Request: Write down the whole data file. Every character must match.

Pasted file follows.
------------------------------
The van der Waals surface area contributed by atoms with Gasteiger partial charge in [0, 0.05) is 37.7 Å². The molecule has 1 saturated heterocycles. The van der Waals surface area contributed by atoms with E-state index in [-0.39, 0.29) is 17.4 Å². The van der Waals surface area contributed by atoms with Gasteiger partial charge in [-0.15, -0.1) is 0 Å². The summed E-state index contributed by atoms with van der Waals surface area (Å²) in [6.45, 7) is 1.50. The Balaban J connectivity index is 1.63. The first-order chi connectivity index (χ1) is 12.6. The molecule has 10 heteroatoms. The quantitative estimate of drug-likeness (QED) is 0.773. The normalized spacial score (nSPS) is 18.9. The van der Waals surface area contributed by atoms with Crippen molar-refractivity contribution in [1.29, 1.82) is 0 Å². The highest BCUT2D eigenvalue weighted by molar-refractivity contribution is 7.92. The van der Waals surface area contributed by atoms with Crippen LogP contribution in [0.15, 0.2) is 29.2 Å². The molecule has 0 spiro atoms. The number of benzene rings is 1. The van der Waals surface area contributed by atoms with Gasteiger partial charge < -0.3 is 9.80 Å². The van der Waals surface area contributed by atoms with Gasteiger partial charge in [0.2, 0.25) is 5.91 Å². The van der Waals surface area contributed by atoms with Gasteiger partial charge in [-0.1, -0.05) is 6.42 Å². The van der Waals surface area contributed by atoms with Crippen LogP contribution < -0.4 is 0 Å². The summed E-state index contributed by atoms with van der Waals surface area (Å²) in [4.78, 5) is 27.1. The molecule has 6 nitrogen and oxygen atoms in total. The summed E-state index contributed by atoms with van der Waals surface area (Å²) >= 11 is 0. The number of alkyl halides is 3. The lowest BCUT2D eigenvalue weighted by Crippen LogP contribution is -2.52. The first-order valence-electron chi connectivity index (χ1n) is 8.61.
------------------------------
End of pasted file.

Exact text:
The van der Waals surface area contributed by atoms with Gasteiger partial charge in [0, 0.05) is 37.7 Å². The molecule has 1 saturated heterocycles. The van der Waals surface area contributed by atoms with E-state index in [-0.39, 0.29) is 17.4 Å². The van der Waals surface area contributed by atoms with Gasteiger partial charge in [-0.15, -0.1) is 0 Å². The summed E-state index contributed by atoms with van der Waals surface area (Å²) in [6.45, 7) is 1.50. The Balaban J connectivity index is 1.63. The first-order chi connectivity index (χ1) is 12.6. The molecule has 10 heteroatoms. The quantitative estimate of drug-likeness (QED) is 0.773. The normalized spacial score (nSPS) is 18.9. The van der Waals surface area contributed by atoms with Crippen molar-refractivity contribution in [1.29, 1.82) is 0 Å². The highest BCUT2D eigenvalue weighted by molar-refractivity contribution is 7.92. The van der Waals surface area contributed by atoms with Crippen LogP contribution in [0.15, 0.2) is 29.2 Å². The molecule has 0 spiro atoms. The number of benzene rings is 1. The van der Waals surface area contributed by atoms with Gasteiger partial charge < -0.3 is 9.80 Å². The van der Waals surface area contributed by atoms with Gasteiger partial charge in [0.2, 0.25) is 5.91 Å². The van der Waals surface area contributed by atoms with Gasteiger partial charge in [-0.1, -0.05) is 6.42 Å². The van der Waals surface area contributed by atoms with Crippen LogP contribution < -0.4 is 0 Å². The summed E-state index contributed by atoms with van der Waals surface area (Å²) in [4.78, 5) is 27.1. The molecule has 6 nitrogen and oxygen atoms in total. The summed E-state index contributed by atoms with van der Waals surface area (Å²) >= 11 is 0. The number of alkyl halides is 3. The lowest BCUT2D eigenvalue weighted by Crippen LogP contribution is -2.52. The first-order valence-electron chi connectivity index (χ1n) is 8.61.